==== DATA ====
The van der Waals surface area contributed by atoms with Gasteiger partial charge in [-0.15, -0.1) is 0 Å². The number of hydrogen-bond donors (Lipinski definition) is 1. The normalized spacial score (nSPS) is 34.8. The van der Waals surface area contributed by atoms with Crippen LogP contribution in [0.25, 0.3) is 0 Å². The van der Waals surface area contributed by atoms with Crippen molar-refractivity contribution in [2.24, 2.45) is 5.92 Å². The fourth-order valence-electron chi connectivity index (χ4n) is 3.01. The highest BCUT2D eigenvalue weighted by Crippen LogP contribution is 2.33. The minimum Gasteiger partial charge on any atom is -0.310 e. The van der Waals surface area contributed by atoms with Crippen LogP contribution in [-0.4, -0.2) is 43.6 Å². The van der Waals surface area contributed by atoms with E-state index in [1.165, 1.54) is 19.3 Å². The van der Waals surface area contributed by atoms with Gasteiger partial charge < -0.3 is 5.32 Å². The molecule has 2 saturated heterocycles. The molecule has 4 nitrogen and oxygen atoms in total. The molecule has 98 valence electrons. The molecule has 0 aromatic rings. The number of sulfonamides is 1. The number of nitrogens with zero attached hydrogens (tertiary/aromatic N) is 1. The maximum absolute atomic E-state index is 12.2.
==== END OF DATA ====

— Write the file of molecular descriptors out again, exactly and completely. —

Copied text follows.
The van der Waals surface area contributed by atoms with Gasteiger partial charge in [-0.15, -0.1) is 0 Å². The number of hydrogen-bond donors (Lipinski definition) is 1. The normalized spacial score (nSPS) is 34.8. The van der Waals surface area contributed by atoms with Crippen LogP contribution in [0.25, 0.3) is 0 Å². The van der Waals surface area contributed by atoms with Crippen molar-refractivity contribution in [2.24, 2.45) is 5.92 Å². The fourth-order valence-electron chi connectivity index (χ4n) is 3.01. The highest BCUT2D eigenvalue weighted by Crippen LogP contribution is 2.33. The minimum Gasteiger partial charge on any atom is -0.310 e. The van der Waals surface area contributed by atoms with Crippen LogP contribution in [-0.4, -0.2) is 43.6 Å². The van der Waals surface area contributed by atoms with E-state index in [1.165, 1.54) is 19.3 Å². The van der Waals surface area contributed by atoms with Gasteiger partial charge < -0.3 is 5.32 Å². The molecule has 2 saturated heterocycles. The molecule has 4 nitrogen and oxygen atoms in total. The molecule has 98 valence electrons. The molecule has 0 aromatic rings. The number of sulfonamides is 1. The number of nitrogens with zero attached hydrogens (tertiary/aromatic N) is 1. The maximum absolute atomic E-state index is 12.2.